The corrective actions can be divided as (i) metallurgy- low sulphur for avoiding peritectic transformation, (ii) mould flux – high basicity and even heat transfer, (iii) mould design – for avoiding longitudinal cracks in the shoulder, and (iv) secondary cooling – less water, mostly for the first segments, and better transverse distribution.

Internal defects – The internal defects in beam blanks have similitude to some extent with defects in billets. The internal defects are (i) blow-holes, (ii) web central crack, and (iii) inner crack in wing end.

The blow-holes are localized close to the surface, with a direction perpendicular to the surface. They can be seen in the oxy-cutting, if their occurrence is important. Depending on the root cause, they can be concentrated in the first heat of the sequence or in some given heat, or all along the sequence. The blow-holes depart close to the beam blank surface, when there is enough gas segregation to the inter-dendritic spaces. They come to an end when somewhere below the meniscus, the ferro-static pressure is higher than the gas pressure.

Blow-holes are attributed to an excess of gases dissolved in the steel (oxygen, nitrogen, and hydrogen), enough to produce a bubble. This phenomenon has been modeled since the early times of continuous casting. From the point of view of deoxidation, for manganese-silicon killed steels there is a compromise between the risk of clogging (if deoxidation is very strong) and the risk of blow-holes.

Some typical industrial cases of heats with blow-hole occurrence, mostly for open casting, are (i) high oxygen – heats sent to the casting machine with deoxidation not finished, because of the coordination issues of complications derived from furnace slag carry-over, (ii) high oxygen and nitrogen – sequence start, (iii) high hydrogen – moisture in new lining of ladle or tundish, and (iv) high nitrogen – ladle with long treatment, when nitrogen is used for stirring.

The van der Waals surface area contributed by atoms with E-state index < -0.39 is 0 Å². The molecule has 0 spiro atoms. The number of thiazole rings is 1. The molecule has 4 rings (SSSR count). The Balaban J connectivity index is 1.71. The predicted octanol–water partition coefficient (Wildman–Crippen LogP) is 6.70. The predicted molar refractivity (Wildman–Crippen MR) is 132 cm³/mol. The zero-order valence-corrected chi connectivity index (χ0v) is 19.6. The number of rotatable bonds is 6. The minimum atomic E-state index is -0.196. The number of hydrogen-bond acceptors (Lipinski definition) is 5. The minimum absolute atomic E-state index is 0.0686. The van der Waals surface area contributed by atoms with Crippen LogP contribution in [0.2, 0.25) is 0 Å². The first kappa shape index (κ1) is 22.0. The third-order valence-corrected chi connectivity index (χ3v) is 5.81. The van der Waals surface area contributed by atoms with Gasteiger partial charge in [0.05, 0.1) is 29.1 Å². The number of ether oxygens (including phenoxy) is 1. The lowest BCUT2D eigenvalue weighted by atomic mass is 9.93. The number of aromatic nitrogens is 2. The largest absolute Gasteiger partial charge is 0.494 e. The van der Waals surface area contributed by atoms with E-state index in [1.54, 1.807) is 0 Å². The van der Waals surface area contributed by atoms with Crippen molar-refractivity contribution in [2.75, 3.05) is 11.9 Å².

One steel plant has reported a case of blow-holes in beam blanks cast with metering nozzle. The deoxidation practice included an 80 kg aluminum addition during tapping, and 40 kg Ca-Fe (calcium-iron) to get oxygen less than 10 ppm (parts per million). Oxygen is injected in the tundish if steel temperature has been too low. The beam blanks are scarfed for inspection. After thorough study of ladle furnace and continuous casting variables, it has been concluded that high moisture in tundish repair refractory material is responsible for the issue.

The defect of web central crack is equivalent to the centre-line segregation in slabs. Not enough support length and / or insufficient secondary cooling have a consequence of the bulging of the beam blank and in severe cases, an internal opening in the web.  High central segregation and crack formation can appear in the rolled product. Tools for avoiding central cracking are the roll checker and the equipment for segment alignment.

One of the plants has reported a case of web central cracks for its casting machine of 12.5 m radius, casting with funnel beam blanks of 400 mm x 460 mm x 120 mm and 287 mm x 560 mm x 120 mm sizes. There has been an influence of sulphur content and casting speed. The issue has been solved with intensive spray cooling on the web portion, and strict maintenance of roll gap.

The defect of inner crack in wing end has been studied since it has given place to strand break-outs. An improvement plan has been carried out at one plant to get rid of the problem. The approach included several studies. The aspect of cracks in normal heats has certain features in common with off-corner cracks in billets and slabs. The problem has been solved through an optimization of mould taper in the ends of the wing.